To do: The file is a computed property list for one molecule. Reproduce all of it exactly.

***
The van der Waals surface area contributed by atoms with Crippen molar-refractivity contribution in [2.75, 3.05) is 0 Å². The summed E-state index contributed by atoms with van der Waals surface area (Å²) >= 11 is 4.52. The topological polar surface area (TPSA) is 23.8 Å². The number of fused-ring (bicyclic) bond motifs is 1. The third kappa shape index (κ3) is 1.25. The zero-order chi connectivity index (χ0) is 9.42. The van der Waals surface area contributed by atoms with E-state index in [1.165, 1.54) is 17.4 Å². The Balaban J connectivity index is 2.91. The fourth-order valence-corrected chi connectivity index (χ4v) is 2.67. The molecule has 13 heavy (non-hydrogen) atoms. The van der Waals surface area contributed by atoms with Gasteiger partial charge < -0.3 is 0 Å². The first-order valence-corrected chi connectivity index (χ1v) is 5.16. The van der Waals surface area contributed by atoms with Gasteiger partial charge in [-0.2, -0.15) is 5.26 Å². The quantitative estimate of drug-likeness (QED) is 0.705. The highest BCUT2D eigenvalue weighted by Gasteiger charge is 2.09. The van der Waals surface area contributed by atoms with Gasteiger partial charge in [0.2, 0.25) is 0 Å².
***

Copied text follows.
The van der Waals surface area contributed by atoms with Crippen molar-refractivity contribution in [2.75, 3.05) is 0 Å². The summed E-state index contributed by atoms with van der Waals surface area (Å²) >= 11 is 4.52. The topological polar surface area (TPSA) is 23.8 Å². The number of fused-ring (bicyclic) bond motifs is 1. The third kappa shape index (κ3) is 1.25. The zero-order chi connectivity index (χ0) is 9.42. The van der Waals surface area contributed by atoms with E-state index in [1.165, 1.54) is 17.4 Å². The Balaban J connectivity index is 2.91. The fourth-order valence-corrected chi connectivity index (χ4v) is 2.67. The molecule has 13 heavy (non-hydrogen) atoms. The van der Waals surface area contributed by atoms with Gasteiger partial charge < -0.3 is 0 Å². The first-order valence-corrected chi connectivity index (χ1v) is 5.16. The van der Waals surface area contributed by atoms with Gasteiger partial charge in [-0.2, -0.15) is 5.26 Å². The quantitative estimate of drug-likeness (QED) is 0.705. The highest BCUT2D eigenvalue weighted by Gasteiger charge is 2.09. The van der Waals surface area contributed by atoms with Gasteiger partial charge in [0.2, 0.25) is 0 Å².